By Sara Forcella, See the Triumph Contributor
Whenever I tell people what field of work I am going into the first question that I always receive is why? What made me want to go into domestic violence advocacy? Each and every time I am asked this I feel as if I’m never prepared to answer. I’m never quite ready to let strangers or even employers into that private space where my answer lies. Never truly ready to become that vulnerable. My response is usually simple, something generic, like “I’m interested in women’s issues” or “I’ve seen people I know experience it”. Yet, by giving these generic responses I’m not being honest with myself or others.
I decided that the only way for me to share my story was to express myself the best way I know how—to write about it. So, for the past few months I tried to write my story, to give those in it justice, to share my past to the best of my ability. But every draft never seemed right. For awhile I set the story aside altogether. Thats when to my surprise, I was asked to share my advocacy story with See The Triumph. It seemed like now was a good time as any to actually put my story into writing. To share what lead me on my journey of advocacy with all of you—the folks who I have shared my work, thoughts and stories with and more importantly the folks who have been brave enough to share their stories with me.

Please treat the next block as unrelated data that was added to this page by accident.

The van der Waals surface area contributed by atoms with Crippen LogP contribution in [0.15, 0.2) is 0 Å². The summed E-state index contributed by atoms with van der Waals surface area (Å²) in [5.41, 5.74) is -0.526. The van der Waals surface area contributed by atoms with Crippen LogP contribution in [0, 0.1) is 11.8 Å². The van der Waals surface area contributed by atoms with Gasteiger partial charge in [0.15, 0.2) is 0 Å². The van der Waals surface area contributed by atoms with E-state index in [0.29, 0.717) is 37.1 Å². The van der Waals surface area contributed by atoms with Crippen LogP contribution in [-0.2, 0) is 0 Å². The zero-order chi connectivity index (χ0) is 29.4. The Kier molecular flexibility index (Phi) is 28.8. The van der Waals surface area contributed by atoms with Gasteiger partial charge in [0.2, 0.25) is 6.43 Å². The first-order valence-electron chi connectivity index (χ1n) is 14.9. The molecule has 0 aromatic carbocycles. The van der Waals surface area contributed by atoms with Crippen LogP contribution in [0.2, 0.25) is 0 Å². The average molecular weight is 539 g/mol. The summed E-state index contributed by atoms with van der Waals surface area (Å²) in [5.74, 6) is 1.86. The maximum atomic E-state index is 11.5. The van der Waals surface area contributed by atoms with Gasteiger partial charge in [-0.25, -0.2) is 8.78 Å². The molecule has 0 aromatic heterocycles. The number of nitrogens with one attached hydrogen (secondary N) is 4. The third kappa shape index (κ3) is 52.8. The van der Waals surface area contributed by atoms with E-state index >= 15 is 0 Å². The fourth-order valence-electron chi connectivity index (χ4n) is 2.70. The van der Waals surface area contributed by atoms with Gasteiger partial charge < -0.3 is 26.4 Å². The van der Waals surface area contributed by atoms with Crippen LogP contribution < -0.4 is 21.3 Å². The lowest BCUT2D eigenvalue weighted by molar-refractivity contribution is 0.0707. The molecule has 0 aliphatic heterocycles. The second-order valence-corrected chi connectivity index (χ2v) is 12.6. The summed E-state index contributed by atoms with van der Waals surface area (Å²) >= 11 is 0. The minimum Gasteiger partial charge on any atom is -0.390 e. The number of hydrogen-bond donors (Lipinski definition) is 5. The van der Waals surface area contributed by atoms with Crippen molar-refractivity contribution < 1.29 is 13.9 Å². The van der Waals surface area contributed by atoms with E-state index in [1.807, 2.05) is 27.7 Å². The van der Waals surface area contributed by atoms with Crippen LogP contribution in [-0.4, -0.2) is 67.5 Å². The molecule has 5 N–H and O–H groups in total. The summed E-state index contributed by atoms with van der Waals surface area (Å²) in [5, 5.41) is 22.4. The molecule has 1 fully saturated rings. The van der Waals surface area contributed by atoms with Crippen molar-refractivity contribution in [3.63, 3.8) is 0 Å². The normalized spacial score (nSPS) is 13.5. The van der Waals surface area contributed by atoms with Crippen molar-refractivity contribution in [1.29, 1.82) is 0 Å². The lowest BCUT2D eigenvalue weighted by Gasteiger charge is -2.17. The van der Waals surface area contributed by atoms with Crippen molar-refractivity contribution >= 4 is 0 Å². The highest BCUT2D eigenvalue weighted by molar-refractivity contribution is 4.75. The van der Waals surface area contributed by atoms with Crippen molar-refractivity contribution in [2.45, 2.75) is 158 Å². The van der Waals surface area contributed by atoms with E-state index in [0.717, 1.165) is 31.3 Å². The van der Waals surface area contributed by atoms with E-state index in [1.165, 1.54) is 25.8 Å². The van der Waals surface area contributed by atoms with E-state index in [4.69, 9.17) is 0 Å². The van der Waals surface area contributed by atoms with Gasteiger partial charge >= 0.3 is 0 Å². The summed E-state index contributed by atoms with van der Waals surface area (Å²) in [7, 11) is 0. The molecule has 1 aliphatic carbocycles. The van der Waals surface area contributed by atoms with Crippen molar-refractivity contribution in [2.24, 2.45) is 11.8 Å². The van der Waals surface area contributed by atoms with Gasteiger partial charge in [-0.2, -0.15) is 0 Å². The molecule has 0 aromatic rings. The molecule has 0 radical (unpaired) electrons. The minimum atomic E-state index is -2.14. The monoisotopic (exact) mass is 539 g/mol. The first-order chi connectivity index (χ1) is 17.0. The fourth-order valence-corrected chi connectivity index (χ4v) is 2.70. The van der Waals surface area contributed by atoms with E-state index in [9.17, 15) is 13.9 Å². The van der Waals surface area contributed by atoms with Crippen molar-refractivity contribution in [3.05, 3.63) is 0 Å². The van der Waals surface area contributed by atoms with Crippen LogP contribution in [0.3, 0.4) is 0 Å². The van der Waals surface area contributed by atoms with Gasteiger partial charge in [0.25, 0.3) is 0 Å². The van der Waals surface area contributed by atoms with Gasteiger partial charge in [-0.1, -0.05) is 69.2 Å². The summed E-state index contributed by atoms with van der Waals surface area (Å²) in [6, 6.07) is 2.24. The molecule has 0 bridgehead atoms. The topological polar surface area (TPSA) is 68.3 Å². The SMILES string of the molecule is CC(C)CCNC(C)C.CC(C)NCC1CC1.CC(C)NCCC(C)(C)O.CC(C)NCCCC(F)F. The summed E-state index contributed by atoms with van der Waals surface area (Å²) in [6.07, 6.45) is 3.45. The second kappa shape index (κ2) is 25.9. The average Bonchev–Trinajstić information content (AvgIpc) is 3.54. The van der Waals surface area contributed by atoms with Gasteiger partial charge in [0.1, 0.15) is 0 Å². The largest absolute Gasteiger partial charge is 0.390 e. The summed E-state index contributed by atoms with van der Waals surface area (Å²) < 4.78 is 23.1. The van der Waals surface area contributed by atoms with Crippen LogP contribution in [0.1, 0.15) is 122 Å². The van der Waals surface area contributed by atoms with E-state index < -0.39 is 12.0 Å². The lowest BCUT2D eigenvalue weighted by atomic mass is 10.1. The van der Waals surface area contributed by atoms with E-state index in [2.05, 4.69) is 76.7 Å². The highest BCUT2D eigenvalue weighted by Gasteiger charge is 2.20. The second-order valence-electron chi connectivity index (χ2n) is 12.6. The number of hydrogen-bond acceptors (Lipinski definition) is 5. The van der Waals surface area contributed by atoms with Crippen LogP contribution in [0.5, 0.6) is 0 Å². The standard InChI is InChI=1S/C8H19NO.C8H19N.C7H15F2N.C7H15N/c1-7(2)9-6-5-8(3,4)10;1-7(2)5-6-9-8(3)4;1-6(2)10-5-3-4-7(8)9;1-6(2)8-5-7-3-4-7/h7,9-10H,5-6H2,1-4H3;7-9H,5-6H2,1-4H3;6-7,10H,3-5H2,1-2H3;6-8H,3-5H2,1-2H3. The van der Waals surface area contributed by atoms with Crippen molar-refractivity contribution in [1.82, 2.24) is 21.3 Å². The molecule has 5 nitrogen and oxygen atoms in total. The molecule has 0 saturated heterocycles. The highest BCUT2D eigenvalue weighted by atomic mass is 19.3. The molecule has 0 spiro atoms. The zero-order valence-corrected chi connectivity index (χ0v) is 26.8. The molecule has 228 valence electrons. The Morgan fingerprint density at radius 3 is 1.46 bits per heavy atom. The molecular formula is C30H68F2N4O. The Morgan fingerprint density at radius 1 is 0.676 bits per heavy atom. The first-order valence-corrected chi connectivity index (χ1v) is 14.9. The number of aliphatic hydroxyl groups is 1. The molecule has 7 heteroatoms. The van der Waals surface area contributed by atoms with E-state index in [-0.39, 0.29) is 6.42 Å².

The truth of the matter is that I am lucky enough to never have been physically abused myself. I have dealt with verbal and emotional abuse, but never physical. I’ve had my share of bad relationships, some of which reflecting upon were definitely unhealthy. I’ve been in relationships that involved emotional and verbal abuse, ones that were riddled with issues of power and control, some that had they lasted may have turned violent. But this story is not about my relationships, not the intimate ones at least.
What led me into IPV advocacy were much different kinds of relationships—they were friendships. Back when I was in college (not too many years ago) I noticed so many of my girlfriends stuck in bad intimate relationships. Relationships where sex was forced upon them through manipulation or coercion. Relationships where they were berated or put down. Relationships where phones would be checked constantly and there were accusations of cheating. Relationships that were just not healthy. Relationships in which my girlfriends didn’t even realize that they were being abused or sexually assaulted because they thought these behaviors, these beliefs, were ‘normal’. These were all relationships that I was aware of, yet for some reason I never talked about their dysfunction with my friends, I never urged them to press charges after they were sexually assaulted when they were too intoxicated to even give consent. All of us just saw this as the typically college life, the kinds of things that girls have to learn to deal with. What I soon realized was that my silence, my lack of outrage, was allowing these forms of gender based violence to continue.